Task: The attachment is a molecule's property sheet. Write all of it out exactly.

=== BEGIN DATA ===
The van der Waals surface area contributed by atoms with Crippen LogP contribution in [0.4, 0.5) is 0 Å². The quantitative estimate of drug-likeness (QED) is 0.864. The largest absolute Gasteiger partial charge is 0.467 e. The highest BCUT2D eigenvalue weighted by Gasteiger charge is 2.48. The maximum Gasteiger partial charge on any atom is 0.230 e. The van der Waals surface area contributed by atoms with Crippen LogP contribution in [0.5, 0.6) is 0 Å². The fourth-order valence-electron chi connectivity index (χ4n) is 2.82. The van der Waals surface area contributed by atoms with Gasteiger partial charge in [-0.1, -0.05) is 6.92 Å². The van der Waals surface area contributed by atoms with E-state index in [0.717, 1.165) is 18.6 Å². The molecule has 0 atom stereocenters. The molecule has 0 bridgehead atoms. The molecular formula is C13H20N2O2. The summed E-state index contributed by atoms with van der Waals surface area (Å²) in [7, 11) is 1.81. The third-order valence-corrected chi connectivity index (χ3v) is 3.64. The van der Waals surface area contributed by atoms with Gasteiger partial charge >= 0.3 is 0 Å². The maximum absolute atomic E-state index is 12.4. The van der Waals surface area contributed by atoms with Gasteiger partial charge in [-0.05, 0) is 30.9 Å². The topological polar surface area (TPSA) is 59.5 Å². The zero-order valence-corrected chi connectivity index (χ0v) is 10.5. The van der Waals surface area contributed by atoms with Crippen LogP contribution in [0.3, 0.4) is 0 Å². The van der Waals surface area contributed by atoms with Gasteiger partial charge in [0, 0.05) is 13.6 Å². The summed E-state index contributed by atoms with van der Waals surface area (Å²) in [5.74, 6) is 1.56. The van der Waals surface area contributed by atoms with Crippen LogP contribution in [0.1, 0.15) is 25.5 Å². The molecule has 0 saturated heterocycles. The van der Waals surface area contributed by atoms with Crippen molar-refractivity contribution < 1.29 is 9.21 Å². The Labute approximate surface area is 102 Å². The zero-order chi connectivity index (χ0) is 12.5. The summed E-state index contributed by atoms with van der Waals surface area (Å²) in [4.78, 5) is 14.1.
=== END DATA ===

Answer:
The van der Waals surface area contributed by atoms with Crippen LogP contribution in [0.4, 0.5) is 0 Å². The quantitative estimate of drug-likeness (QED) is 0.864. The largest absolute Gasteiger partial charge is 0.467 e. The highest BCUT2D eigenvalue weighted by Gasteiger charge is 2.48. The maximum Gasteiger partial charge on any atom is 0.230 e. The van der Waals surface area contributed by atoms with Crippen LogP contribution in [0.5, 0.6) is 0 Å². The fourth-order valence-electron chi connectivity index (χ4n) is 2.82. The van der Waals surface area contributed by atoms with Gasteiger partial charge in [-0.1, -0.05) is 6.92 Å². The van der Waals surface area contributed by atoms with E-state index in [0.717, 1.165) is 18.6 Å². The molecule has 0 atom stereocenters. The molecule has 0 bridgehead atoms. The molecular formula is C13H20N2O2. The summed E-state index contributed by atoms with van der Waals surface area (Å²) in [7, 11) is 1.81. The third-order valence-corrected chi connectivity index (χ3v) is 3.64. The van der Waals surface area contributed by atoms with Gasteiger partial charge >= 0.3 is 0 Å². The maximum absolute atomic E-state index is 12.4. The van der Waals surface area contributed by atoms with Gasteiger partial charge in [-0.05, 0) is 30.9 Å². The topological polar surface area (TPSA) is 59.5 Å². The zero-order valence-corrected chi connectivity index (χ0v) is 10.5. The van der Waals surface area contributed by atoms with Crippen LogP contribution in [0.3, 0.4) is 0 Å². The van der Waals surface area contributed by atoms with Gasteiger partial charge in [0, 0.05) is 13.6 Å². The summed E-state index contributed by atoms with van der Waals surface area (Å²) in [5.74, 6) is 1.56. The van der Waals surface area contributed by atoms with Crippen LogP contribution in [0.1, 0.15) is 25.5 Å². The molecule has 0 saturated heterocycles. The van der Waals surface area contributed by atoms with Crippen molar-refractivity contribution < 1.29 is 9.21 Å². The Labute approximate surface area is 102 Å². The zero-order chi connectivity index (χ0) is 12.5. The summed E-state index contributed by atoms with van der Waals surface area (Å²) in [4.78, 5) is 14.1.